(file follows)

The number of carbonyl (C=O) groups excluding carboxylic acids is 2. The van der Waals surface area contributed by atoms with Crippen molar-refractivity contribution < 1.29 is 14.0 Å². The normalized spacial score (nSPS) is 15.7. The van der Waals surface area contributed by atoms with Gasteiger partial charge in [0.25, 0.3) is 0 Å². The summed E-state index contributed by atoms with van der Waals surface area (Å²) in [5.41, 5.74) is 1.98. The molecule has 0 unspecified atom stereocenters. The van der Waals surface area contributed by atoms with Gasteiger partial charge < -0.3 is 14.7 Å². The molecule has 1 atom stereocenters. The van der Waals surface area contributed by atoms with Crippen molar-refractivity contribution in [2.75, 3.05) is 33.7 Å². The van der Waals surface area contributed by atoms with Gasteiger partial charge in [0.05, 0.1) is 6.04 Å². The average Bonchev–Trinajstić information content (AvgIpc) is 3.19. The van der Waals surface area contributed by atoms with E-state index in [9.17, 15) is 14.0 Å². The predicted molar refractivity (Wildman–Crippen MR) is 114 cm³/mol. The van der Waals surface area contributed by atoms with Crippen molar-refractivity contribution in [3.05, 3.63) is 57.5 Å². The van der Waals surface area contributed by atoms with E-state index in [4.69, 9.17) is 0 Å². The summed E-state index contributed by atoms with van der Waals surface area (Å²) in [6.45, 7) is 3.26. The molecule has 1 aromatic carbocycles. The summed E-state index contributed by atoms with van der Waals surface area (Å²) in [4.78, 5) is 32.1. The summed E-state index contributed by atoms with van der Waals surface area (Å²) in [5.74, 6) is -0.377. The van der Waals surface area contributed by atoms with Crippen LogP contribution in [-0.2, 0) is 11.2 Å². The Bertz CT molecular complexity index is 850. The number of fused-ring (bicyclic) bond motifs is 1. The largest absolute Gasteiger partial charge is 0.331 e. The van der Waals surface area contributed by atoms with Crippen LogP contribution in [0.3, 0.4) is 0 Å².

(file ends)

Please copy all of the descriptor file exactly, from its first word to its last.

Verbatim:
The number of carbonyl (C=O) groups excluding carboxylic acids is 2. The van der Waals surface area contributed by atoms with Crippen molar-refractivity contribution < 1.29 is 14.0 Å². The normalized spacial score (nSPS) is 15.7. The van der Waals surface area contributed by atoms with Gasteiger partial charge in [0.25, 0.3) is 0 Å². The summed E-state index contributed by atoms with van der Waals surface area (Å²) in [5.41, 5.74) is 1.98. The molecule has 0 unspecified atom stereocenters. The van der Waals surface area contributed by atoms with Gasteiger partial charge < -0.3 is 14.7 Å². The molecule has 1 atom stereocenters. The van der Waals surface area contributed by atoms with Crippen molar-refractivity contribution in [2.75, 3.05) is 33.7 Å². The van der Waals surface area contributed by atoms with Gasteiger partial charge in [0.05, 0.1) is 6.04 Å². The average Bonchev–Trinajstić information content (AvgIpc) is 3.19. The van der Waals surface area contributed by atoms with E-state index in [9.17, 15) is 14.0 Å². The predicted molar refractivity (Wildman–Crippen MR) is 114 cm³/mol. The van der Waals surface area contributed by atoms with Crippen molar-refractivity contribution in [3.05, 3.63) is 57.5 Å². The van der Waals surface area contributed by atoms with E-state index in [4.69, 9.17) is 0 Å². The summed E-state index contributed by atoms with van der Waals surface area (Å²) in [6.45, 7) is 3.26. The molecule has 1 aromatic carbocycles. The summed E-state index contributed by atoms with van der Waals surface area (Å²) in [4.78, 5) is 32.1. The summed E-state index contributed by atoms with van der Waals surface area (Å²) in [5.74, 6) is -0.377. The van der Waals surface area contributed by atoms with Crippen LogP contribution in [-0.2, 0) is 11.2 Å². The Bertz CT molecular complexity index is 850. The number of fused-ring (bicyclic) bond motifs is 1. The largest absolute Gasteiger partial charge is 0.331 e. The van der Waals surface area contributed by atoms with Crippen LogP contribution in [0.3, 0.4) is 0 Å².